Remember Jacinda Ardern? The “woke” prime minister of New Zealand was applauded in elite circles for imposing a draconian lockdown in order to pursue a hopeless “zero Covid” policy. She turned her country into a “hermit kingdom” to the point that more than 15,000 New Zealanders were trapped abroad and not allowed to return for two years. In some cases, children weren’t allowed to see parents on their deathbed. Ardern finally had to abandon her maniacal stance as Covid began to spread throughout the island.
Ardern had other crazy policies, including a mad 20-year plan for government power in New Zealand to be shared 50–50 with the native Maori population, a largely mixed-race group that is at most 16 percent of the population.
Ardern’s political descent was gradual, but it began to accelerate last year. A sure sign she had peaked came when behind-the-curve Harvard University invited her to give last year’s commencement address. Fawning media coverage (the Financial Times breathlessly proclaimed, “Arise, Saint Jacinda!”) over her “daring” authoritarian methods during the pandemic faded as the stupidity of “zero Covid” became obvious. The public realized that she had isolated the country and hurt the nation’s economy. In January, she suddenly resigned her office, claiming that she “no longer had enough in the tank to do the job justice.” The reality was that her approval ratings were plummeting, and she took the opportunity to retreat to a cushy fellowship at Harvard.
On Saturday, Ardern’s Labour Party was decimated at the polls, receiving only 27 percent of the vote. As the Washington Post reports: “New Zealand moved sharply to the right on Saturday with the National Party, led by businessman-turned-politician Christopher Luxon, poised to form a coalition with the libertarian ACT Party and make good on promises to cut government spending and taxes.”
Neale Jones, a former top staffer for Ardern, put his finger on what caused Labour’s loss. “Every time [voters] have turned on the television or listened to the radio, the government has been tied up in some controversy about something that was irrelevant to their lives,” Jones told the Australian Financial Review. “People were struggling, they couldn’t pay for the groceries, they couldn’t fill the car up, and the government had a whole bunch of reform programs that seemed totally unrelated to their lives.”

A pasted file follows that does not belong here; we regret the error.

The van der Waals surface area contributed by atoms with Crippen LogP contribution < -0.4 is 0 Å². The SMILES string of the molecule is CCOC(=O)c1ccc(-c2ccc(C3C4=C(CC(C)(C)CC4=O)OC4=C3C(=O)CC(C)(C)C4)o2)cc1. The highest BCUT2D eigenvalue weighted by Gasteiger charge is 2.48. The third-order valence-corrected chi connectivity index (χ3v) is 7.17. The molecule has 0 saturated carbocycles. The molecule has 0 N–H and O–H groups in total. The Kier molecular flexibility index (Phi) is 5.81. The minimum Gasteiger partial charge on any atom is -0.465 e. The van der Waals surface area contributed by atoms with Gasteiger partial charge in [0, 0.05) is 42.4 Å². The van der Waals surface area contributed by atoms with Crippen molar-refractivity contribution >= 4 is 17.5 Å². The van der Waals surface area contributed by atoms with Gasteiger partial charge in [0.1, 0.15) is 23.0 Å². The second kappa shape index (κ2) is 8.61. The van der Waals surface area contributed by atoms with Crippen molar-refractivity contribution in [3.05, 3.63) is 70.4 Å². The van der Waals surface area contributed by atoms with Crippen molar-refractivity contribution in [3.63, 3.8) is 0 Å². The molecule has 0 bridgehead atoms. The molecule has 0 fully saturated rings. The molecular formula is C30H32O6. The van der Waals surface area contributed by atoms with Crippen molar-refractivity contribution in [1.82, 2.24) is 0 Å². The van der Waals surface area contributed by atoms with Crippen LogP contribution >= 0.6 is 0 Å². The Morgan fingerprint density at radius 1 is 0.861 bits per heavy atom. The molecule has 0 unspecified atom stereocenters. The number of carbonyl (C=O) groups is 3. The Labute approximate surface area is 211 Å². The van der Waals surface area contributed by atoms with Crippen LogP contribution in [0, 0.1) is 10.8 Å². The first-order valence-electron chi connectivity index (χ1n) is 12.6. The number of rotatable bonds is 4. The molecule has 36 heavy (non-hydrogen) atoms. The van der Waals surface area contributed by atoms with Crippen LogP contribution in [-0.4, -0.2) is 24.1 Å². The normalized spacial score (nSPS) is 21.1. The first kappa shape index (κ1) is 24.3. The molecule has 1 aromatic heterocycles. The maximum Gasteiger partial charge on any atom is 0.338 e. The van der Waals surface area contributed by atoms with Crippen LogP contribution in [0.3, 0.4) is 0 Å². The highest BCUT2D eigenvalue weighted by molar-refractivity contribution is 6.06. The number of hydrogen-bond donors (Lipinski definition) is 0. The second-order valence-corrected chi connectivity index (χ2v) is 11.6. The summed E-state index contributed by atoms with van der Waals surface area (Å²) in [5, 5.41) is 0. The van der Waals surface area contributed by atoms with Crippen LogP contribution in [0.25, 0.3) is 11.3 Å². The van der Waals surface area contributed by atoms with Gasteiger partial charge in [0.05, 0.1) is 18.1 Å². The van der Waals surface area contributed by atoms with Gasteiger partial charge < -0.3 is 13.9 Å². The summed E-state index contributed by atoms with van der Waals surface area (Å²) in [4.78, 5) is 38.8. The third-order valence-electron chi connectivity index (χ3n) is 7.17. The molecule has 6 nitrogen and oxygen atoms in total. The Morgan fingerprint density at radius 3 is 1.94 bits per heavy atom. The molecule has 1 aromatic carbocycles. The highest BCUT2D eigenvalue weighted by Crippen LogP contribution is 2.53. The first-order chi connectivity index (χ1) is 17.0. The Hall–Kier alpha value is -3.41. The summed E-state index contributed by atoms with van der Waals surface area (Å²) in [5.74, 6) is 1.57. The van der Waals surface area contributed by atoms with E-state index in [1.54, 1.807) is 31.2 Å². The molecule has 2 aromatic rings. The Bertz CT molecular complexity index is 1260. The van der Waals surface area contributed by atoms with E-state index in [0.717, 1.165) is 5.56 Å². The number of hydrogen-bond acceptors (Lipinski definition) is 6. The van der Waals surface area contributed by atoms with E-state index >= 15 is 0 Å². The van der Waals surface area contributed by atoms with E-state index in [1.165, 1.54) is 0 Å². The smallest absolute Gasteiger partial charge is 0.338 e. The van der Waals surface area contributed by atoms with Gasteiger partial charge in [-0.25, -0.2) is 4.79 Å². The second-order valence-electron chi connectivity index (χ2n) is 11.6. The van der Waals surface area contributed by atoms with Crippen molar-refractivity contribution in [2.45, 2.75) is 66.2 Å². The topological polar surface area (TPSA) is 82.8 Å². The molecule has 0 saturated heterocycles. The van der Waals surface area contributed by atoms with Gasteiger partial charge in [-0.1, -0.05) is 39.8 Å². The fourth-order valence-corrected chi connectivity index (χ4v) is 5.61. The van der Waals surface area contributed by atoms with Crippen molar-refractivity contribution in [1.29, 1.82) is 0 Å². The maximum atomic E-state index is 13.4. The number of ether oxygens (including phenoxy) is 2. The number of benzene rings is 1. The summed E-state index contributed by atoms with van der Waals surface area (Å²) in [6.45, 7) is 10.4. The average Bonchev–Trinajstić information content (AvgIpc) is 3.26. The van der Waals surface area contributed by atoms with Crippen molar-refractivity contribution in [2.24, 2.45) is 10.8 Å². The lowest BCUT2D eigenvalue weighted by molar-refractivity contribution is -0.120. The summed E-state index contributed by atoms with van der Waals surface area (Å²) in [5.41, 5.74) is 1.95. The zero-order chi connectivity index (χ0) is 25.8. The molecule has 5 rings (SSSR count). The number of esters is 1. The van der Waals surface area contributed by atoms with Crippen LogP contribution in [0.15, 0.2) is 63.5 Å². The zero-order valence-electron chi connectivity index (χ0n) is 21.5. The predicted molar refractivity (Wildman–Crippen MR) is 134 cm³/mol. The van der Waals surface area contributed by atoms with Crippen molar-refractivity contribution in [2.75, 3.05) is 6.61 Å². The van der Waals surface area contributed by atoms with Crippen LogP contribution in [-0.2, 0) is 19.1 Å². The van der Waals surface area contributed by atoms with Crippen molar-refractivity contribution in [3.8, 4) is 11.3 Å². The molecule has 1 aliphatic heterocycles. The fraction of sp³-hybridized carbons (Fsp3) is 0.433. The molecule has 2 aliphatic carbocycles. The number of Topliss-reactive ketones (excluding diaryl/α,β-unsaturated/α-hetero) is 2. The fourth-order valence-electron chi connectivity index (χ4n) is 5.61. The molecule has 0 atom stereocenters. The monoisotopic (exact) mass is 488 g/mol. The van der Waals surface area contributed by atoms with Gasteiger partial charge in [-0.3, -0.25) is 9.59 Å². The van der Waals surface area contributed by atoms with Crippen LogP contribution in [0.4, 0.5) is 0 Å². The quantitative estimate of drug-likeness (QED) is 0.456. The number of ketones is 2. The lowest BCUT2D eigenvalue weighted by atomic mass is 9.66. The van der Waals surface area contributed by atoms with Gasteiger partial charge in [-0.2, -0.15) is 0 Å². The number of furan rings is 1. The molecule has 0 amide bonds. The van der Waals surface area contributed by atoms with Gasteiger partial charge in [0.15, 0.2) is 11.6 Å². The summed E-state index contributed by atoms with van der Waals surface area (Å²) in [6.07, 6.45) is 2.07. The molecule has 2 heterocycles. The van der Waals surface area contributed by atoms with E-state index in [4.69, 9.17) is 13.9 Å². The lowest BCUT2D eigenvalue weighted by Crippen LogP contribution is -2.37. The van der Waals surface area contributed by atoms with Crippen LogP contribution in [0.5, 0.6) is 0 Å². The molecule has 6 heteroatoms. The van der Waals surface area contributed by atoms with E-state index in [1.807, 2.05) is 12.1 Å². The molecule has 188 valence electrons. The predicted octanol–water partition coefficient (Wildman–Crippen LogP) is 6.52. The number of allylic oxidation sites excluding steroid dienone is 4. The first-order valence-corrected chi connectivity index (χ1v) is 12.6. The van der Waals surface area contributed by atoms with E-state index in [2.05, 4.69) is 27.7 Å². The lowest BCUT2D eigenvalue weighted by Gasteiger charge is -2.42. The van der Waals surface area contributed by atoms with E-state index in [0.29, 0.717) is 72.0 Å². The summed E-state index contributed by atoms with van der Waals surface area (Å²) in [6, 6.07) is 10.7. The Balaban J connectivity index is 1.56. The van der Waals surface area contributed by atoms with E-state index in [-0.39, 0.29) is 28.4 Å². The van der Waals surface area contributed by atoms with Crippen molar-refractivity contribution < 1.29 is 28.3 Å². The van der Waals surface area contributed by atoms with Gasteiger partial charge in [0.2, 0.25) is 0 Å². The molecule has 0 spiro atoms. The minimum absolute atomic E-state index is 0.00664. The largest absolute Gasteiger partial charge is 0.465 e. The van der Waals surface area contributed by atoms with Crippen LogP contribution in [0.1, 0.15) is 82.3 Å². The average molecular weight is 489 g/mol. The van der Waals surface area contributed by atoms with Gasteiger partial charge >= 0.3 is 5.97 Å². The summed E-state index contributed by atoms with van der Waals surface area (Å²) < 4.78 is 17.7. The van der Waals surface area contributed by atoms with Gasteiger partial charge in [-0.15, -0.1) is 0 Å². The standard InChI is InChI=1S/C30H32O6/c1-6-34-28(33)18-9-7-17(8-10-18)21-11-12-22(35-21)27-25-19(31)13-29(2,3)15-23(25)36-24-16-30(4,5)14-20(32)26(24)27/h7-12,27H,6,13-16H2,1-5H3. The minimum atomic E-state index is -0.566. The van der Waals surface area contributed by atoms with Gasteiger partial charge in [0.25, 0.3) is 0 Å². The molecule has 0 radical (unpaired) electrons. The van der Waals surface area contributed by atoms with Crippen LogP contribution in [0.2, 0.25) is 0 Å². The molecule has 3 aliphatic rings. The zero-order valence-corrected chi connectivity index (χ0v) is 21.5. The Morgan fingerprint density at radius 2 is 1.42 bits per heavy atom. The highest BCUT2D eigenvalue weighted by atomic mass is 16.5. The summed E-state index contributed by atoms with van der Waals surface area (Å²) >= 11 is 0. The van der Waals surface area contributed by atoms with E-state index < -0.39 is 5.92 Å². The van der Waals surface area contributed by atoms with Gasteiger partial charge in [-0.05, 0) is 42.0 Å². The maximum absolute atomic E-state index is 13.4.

A similar dynamic was in play in this past weekend’s election in Australia, where voters dealt with a referendum that would have enshrined in Australia’s constitution a vaguely defined mechanism dubbed “The Voice,” meant as a method for Aboriginal people to advise Parliament on issues that affected their lives. It was defeated in every state except the government-dominated Canberra area, winning only 39 percent of the vote. Critics said it would divide Australians along racial lines and seized on the fact the referendum would have expanded a divisive racially based bureaucracy.
Jacinta Nampijinpa Price, an Aboriginal senator from the opposition Liberal Party, also pointed out that Aboriginal people already have a higher representation in the country’s parliament than their 3 percent share of the population. She slammed the pro-referendum forces as a government-funded “industry” with roots in a culture of grievance: “If we keep telling Aboriginal people that they are victims, we are effectively removing their agency and giving them the expectation that someone else is responsible for their lives,” she said during a Q & A after her recent speech at the National Press Club. “That is the worst possible thing you can do to any human being, to tell them that they are a victim without agency.”
American progressives have often pointed to political developments in Australia and New Zealand as harbingers of the future — if these events are in accord with their world view. But they have been strangely silent since the most recent polling results Down Under. Do they fear that they may signal that “peak woke” has been reached in two English-speaking democracies and that a similar anti-woke backlash could spread to the United States?
John Fund is the national political reporter for National Review. Wendell Cox is an economic and demographic analyst who has worked with David Seymour, the head of the libertarian ACT Party in New Zealand.
This commentary originally appeared here.
Link to David Seymour’s Frontier publications and work here.